Astronomers’ Hopes For Pristine Stars Dashed: They’re Polluted After All
“In 2011, we found the first evidence for unpolluted, pristine gas, but it hadn’t yet collapsed to form stars.
But even bigger news came in 2015, when the galaxy COSMOS Redshift 7 (CR7) was discovered.
From 13 billion years ago, helium lines were observed, without any carbon or oxygen lines.
The hope was that CR7 contained stars made of hydrogen and helium alone.”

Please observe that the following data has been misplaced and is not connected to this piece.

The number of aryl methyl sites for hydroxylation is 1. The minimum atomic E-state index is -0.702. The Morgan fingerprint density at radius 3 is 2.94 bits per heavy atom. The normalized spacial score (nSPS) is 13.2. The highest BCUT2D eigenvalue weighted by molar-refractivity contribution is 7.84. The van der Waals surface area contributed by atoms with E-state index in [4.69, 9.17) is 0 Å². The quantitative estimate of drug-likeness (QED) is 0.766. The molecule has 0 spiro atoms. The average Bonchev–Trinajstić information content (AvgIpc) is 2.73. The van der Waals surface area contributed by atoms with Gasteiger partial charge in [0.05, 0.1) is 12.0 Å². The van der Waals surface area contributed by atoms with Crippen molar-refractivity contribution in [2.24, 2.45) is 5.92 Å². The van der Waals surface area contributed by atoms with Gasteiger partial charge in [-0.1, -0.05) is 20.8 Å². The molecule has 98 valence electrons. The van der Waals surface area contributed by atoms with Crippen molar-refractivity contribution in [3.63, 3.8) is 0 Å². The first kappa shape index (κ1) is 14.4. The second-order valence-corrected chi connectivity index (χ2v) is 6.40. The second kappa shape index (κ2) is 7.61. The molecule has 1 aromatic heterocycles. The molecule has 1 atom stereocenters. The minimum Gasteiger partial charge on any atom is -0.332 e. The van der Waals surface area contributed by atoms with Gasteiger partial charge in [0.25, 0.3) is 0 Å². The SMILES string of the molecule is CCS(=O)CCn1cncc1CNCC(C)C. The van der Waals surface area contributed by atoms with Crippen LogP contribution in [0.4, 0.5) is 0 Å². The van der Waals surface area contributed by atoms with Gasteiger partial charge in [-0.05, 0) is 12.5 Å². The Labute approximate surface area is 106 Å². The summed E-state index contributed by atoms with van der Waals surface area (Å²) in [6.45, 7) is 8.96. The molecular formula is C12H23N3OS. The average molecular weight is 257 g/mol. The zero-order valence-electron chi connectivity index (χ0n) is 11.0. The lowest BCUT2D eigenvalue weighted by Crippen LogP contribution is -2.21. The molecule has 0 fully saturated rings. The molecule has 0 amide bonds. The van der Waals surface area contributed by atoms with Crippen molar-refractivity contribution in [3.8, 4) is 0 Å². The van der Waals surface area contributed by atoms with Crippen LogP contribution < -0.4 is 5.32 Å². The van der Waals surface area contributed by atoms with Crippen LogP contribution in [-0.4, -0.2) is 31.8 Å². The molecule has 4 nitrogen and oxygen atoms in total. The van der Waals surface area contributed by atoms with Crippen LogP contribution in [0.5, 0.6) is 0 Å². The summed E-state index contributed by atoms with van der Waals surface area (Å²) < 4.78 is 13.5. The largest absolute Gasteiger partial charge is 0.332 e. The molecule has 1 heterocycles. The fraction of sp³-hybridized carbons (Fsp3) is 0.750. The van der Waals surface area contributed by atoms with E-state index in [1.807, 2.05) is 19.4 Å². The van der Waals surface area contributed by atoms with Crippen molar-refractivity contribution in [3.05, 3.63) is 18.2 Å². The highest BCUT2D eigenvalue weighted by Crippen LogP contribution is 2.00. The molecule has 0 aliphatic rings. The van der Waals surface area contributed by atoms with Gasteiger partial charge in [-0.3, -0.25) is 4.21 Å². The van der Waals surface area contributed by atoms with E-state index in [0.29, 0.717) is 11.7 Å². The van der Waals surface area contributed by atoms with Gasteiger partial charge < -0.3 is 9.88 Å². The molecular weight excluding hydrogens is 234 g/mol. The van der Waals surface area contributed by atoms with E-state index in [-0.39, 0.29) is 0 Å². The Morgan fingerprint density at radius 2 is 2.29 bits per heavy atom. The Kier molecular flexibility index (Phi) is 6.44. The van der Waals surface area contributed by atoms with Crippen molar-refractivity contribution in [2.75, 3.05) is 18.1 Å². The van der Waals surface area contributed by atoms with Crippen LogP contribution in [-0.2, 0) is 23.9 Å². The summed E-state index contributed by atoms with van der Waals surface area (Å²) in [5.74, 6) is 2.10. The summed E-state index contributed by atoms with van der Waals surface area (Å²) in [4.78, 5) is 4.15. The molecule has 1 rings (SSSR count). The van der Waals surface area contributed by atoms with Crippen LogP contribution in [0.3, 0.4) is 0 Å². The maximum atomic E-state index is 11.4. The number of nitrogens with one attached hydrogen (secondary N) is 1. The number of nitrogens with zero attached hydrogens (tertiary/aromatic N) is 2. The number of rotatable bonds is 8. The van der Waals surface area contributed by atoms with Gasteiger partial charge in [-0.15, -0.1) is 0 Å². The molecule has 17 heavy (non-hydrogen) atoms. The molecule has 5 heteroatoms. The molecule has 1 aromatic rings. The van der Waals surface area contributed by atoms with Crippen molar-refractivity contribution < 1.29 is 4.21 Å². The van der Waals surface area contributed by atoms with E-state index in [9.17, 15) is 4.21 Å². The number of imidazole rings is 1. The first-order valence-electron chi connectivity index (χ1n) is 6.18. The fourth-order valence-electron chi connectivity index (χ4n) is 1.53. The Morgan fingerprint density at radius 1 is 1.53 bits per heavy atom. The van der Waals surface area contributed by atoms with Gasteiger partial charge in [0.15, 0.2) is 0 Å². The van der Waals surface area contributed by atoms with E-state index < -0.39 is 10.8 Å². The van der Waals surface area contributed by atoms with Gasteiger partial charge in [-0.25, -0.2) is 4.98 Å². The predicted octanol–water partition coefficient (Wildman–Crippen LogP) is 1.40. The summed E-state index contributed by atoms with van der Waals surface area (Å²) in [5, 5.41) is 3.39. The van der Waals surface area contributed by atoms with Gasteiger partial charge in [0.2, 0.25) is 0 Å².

In 2015, the galaxy COSMOS Redshift 7 (CR7) was discovered. Its distance is so great that its light is arriving after a 13 billion year journey, meaning it comes from when the Universe was only 6% its current age. Earlier observations, taken with Hubble, showed the presence of hydrogen and helium, but not of heavier elements like carbon, nitrogen or oxygen. Could this be the first example of Population III stars: the first stars made from the pristine material left over from the Big Bang? For years, astronomers thought it just might be, but new observations in the radio from ALMA have crushed those dreams. Looking for the long-wavelength signature of singly-ionized carbon, they’ve found it everywhere, surrounding all the individual, independent components of galaxy CR7.